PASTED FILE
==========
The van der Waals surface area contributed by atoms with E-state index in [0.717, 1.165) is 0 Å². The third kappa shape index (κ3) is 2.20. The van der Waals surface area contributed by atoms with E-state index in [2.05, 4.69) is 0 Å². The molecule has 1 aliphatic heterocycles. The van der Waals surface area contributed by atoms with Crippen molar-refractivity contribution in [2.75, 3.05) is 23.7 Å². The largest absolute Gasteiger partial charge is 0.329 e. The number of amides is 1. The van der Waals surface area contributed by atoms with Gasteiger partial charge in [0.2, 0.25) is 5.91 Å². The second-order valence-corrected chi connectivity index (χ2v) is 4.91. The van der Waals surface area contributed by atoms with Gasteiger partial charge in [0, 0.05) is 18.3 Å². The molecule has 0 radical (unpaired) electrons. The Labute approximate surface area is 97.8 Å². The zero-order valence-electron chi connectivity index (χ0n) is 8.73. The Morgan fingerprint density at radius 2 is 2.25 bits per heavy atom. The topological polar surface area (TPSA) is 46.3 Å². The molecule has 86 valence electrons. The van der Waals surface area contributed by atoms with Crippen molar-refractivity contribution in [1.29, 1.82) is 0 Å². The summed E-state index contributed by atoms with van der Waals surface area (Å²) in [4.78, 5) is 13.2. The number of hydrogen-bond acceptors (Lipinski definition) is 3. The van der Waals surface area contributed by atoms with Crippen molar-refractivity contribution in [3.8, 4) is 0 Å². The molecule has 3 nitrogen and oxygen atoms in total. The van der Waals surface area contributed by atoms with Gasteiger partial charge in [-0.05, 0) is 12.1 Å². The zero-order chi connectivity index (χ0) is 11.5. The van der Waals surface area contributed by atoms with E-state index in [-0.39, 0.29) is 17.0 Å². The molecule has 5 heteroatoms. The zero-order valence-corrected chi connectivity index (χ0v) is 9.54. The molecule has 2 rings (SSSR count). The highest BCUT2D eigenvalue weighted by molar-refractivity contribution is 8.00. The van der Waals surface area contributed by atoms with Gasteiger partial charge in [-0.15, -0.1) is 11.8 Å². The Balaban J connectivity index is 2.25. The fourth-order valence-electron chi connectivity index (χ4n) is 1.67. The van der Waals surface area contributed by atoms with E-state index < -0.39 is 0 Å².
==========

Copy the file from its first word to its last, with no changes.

The van der Waals surface area contributed by atoms with E-state index in [0.717, 1.165) is 0 Å². The third kappa shape index (κ3) is 2.20. The van der Waals surface area contributed by atoms with E-state index in [2.05, 4.69) is 0 Å². The molecule has 1 aliphatic heterocycles. The van der Waals surface area contributed by atoms with Crippen molar-refractivity contribution in [2.75, 3.05) is 23.7 Å². The largest absolute Gasteiger partial charge is 0.329 e. The number of amides is 1. The van der Waals surface area contributed by atoms with Gasteiger partial charge in [0.2, 0.25) is 5.91 Å². The second-order valence-corrected chi connectivity index (χ2v) is 4.91. The van der Waals surface area contributed by atoms with Gasteiger partial charge in [0, 0.05) is 18.3 Å². The molecule has 0 radical (unpaired) electrons. The Labute approximate surface area is 97.8 Å². The zero-order valence-electron chi connectivity index (χ0n) is 8.73. The Morgan fingerprint density at radius 2 is 2.25 bits per heavy atom. The topological polar surface area (TPSA) is 46.3 Å². The molecule has 86 valence electrons. The van der Waals surface area contributed by atoms with Crippen molar-refractivity contribution in [1.29, 1.82) is 0 Å². The summed E-state index contributed by atoms with van der Waals surface area (Å²) in [4.78, 5) is 13.2. The number of hydrogen-bond acceptors (Lipinski definition) is 3. The van der Waals surface area contributed by atoms with Crippen molar-refractivity contribution in [3.8, 4) is 0 Å². The molecule has 3 nitrogen and oxygen atoms in total. The van der Waals surface area contributed by atoms with Gasteiger partial charge in [-0.05, 0) is 12.1 Å². The zero-order chi connectivity index (χ0) is 11.5. The van der Waals surface area contributed by atoms with E-state index in [-0.39, 0.29) is 17.0 Å². The molecule has 5 heteroatoms. The zero-order valence-corrected chi connectivity index (χ0v) is 9.54. The molecule has 2 rings (SSSR count). The highest BCUT2D eigenvalue weighted by molar-refractivity contribution is 8.00. The van der Waals surface area contributed by atoms with Gasteiger partial charge in [-0.15, -0.1) is 11.8 Å². The Balaban J connectivity index is 2.25. The fourth-order valence-electron chi connectivity index (χ4n) is 1.67. The van der Waals surface area contributed by atoms with E-state index < -0.39 is 0 Å².